Yesterday, I ran a workshop for the excellent Todmorden U3A Writers' Group - what a SPLENDID set of women they are! Really enthusiastic, talented and lively. It was a joy to be with them, and I really hope they will continue to write more Watershed pieces and send them in for the Cliffe Castle exhibition. Here they are very busy round Glenys dining table (we met at her lovely house rather than me having to haul myself up a couple of flights of steps at their usual venue!).
Then, in the evening, I went to see the very good community choir here in Hebden Bridge - Calder Valley Voices. I am really excited cos they would love to work with me to produce the libretto and music for a choral piece about the Watershed - how great is that?!! It'll make a fabby part of the Cliffe Castle exhibition soundtrack. More on this as it develops...
It's been grrrreat working with Mark Wharton (film-maker) and he's done a superb job of putting together the day I spent up on Ovenden Moor with deaf children from Thorn Park Deaf School. Check it out on YouTube:
We had a lovely time catching up with each other on 5th July at Saddleworth Museum at the opening of our Watershed exhibition. It was great to see the inspirational Sue (who set up Canalside Quilters - one of the groups I've been working with at the museum), the lady quilters, and quite a number of the writers I've worked with. Peter (the SUPERB museum curator) had put on a great spread for us, and done a brilliant job of organising and hanging the whole exhibition. And it was really nice for us all to see members of the public coming in and going round the exhibition - and Intently reading the poems and studying the artwork. Thanks soooo much to Watershed Artsit-in-residence for Year One of the project - Sally Barker - for stepping in with an ace display of photos of her artwork up on the moors. People were completely fascinated with her tiny people!
The highlight of the exhibition for me, was seeing the stunning textile pieces that Sue (above) and Shirley (below) had been inspired to produce as a result of my Watershed workshops with them. WELL DONE both of you!!! Sue and Shirley have also written pieces (a poem and a story) about their needlework - and that's brilliant for me to see too - the interconnection of creative writing and textile. I'm really hoping that other ladies from Canalside Quilters will be inspired to produce pieces for the Cliffe Castle exhibition that starts at the end of September.
Isn't my (usually v v skinny and boney) ankle a delightful heather colour! I don't know quite how I managed to do so much damage (broken ankle and all the tendons ripped out) just coming down awkwardly from a 4-inch-high stone, but there you go - I've obviously got real Injury Talent! Am in plaster for the next 5 weeks at least, and so this is somewhat curtailing my Watershed work.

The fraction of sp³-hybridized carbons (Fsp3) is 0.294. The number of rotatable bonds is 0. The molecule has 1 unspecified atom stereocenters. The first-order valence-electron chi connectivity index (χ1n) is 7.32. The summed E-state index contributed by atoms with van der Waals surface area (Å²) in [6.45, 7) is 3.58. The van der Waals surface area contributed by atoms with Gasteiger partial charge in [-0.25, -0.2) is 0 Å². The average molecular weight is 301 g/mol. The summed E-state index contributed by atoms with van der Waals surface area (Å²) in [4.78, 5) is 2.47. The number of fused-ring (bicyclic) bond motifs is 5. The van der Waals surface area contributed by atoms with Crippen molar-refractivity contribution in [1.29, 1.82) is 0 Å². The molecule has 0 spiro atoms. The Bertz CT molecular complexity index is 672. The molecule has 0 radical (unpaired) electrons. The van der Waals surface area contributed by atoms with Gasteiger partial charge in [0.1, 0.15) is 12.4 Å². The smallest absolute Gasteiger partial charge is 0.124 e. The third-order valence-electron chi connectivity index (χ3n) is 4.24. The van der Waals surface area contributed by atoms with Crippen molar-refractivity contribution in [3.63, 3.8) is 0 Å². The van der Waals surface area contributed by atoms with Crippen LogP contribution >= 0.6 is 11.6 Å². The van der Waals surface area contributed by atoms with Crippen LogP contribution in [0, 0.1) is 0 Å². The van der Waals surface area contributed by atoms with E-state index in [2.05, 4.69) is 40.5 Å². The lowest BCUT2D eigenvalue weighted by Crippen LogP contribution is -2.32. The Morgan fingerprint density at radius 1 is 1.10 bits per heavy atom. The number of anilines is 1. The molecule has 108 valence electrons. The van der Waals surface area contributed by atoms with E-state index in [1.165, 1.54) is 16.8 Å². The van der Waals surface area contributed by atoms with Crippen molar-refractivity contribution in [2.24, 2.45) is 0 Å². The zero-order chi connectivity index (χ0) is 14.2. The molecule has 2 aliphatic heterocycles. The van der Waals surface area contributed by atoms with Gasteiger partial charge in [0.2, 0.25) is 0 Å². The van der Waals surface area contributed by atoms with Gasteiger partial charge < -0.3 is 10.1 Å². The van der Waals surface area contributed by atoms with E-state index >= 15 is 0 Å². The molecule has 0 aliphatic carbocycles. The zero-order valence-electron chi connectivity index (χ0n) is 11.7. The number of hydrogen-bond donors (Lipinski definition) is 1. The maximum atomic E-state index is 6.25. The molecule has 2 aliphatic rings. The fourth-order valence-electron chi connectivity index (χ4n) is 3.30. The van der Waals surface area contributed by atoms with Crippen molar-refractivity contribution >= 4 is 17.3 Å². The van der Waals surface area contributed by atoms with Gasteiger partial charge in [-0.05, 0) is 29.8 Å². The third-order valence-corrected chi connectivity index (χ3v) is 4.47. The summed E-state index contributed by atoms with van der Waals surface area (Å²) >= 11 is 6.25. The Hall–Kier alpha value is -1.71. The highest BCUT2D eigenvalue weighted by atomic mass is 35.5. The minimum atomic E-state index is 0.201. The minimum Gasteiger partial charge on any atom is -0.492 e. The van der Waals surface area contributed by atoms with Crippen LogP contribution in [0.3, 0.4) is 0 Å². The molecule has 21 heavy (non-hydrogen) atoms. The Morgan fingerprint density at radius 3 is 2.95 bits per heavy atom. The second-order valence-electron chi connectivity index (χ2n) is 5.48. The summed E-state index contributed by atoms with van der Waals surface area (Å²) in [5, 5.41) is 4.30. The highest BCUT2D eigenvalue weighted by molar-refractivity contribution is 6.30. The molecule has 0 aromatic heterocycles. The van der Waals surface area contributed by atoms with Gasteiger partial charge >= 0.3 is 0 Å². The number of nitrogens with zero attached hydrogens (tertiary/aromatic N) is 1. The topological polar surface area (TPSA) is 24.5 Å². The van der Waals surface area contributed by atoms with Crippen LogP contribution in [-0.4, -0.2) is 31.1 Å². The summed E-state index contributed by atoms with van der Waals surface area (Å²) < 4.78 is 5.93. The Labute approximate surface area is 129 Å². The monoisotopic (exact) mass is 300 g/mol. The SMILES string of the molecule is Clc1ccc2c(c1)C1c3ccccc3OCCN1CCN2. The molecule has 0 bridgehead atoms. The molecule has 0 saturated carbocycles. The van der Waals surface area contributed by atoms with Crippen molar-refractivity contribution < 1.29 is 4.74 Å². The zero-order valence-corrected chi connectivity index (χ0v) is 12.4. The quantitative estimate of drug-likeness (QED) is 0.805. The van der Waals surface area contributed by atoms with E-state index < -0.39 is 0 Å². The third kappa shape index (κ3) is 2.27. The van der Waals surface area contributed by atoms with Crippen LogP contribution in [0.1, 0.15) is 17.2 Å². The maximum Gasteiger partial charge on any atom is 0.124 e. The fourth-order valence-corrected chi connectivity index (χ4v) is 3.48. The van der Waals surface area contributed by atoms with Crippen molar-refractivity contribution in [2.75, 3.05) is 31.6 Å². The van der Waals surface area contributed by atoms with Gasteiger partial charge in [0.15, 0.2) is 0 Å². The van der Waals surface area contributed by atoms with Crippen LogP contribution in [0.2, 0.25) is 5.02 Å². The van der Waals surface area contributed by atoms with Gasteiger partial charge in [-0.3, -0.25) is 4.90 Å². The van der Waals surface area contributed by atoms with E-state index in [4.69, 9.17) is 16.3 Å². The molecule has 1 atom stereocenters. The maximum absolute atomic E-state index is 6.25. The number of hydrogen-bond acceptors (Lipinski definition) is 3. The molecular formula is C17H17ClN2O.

However, Peter (Saddleworth Museum curator) and I got the Saddleworth Watershed exhibition sorted out, and I am being driven down there tomorrow to hold a celebratory event with the various groups I have been working with there: Oldham Cafe Writers' Group, Saddleworth Arts Festival workshop participants and the Canalside Quilters group who have produced some STUNNING textile pieces for the exhibition. (I'll put up some photos of the exhib later in the week.)
I had to postpone my workshops with the Mytholm Court ladies and Thorn Park deaf school, but went ahead yesterday with the performance for Hebden Bridge Arts Festival to celebrate the work I've been doing with the residents at Mytholm Court and with skateboarders from Hebden Bridge. Despite my ankle and crutches, I did a rap version of a poem the skateboarders and I had created; got the audience doing their own writing - about their thoughts on moorland, and on watersheds in their own lives; showed the fabby DVD of me working with the Thorn Park kids up on Ovenden Moor; shared various sections of the soundtrack that Bill (BBC soundman) and I have produced for the Watershed exhibition; played a lovely soundscape of the Hebden Bridge skatepark with interviews with teenage skaters that Bill and I had recorded; and shared a selection of the poems I have written about the Watershed since starting this project.
These two photos show some of the audience busy with their writing task. It always amazes me that I simply need to tell people that I am a writer, and complete strangers will - at my command - pick up pens and immediately start trying to express themself in writing - great stuff!!
This is a lovely poem that Dave wrote straight off the cuff.
Dave (pictured above) was born and bred on the Kent marshes and is clearly still coming to terms with being married to a Yorkshirewoman (shown v busy on the right!) and living up amongst our strange language!:
I am a flatlander
barely above the sea
who left the low places
and high thinking
(and perhaps long drinking).
The cry of the curlew
now the shriek of the moorland.
The murmured words,
lost glottal stops and
now the flűd
(flood rhymes with food?!?)
of broader, higher words.
A longer view,
not of the sky,
but from the sky
but still that curlew cry
calls me back.
Well done Dave! And a big thank you to all the audience, and to Rebecca from the HB Arts Fest who looked after me so well - and to my very long-suffering partner Janina who had to zoom back home cos I'd forgotten the paper and pens....how on earth can I call myself a writer?!!
Char March - I'm a freelance writer and tutor. I am Writer-in-Residence for the Pennine Watershed Project, and this blog takes you through some of the work I've done in that role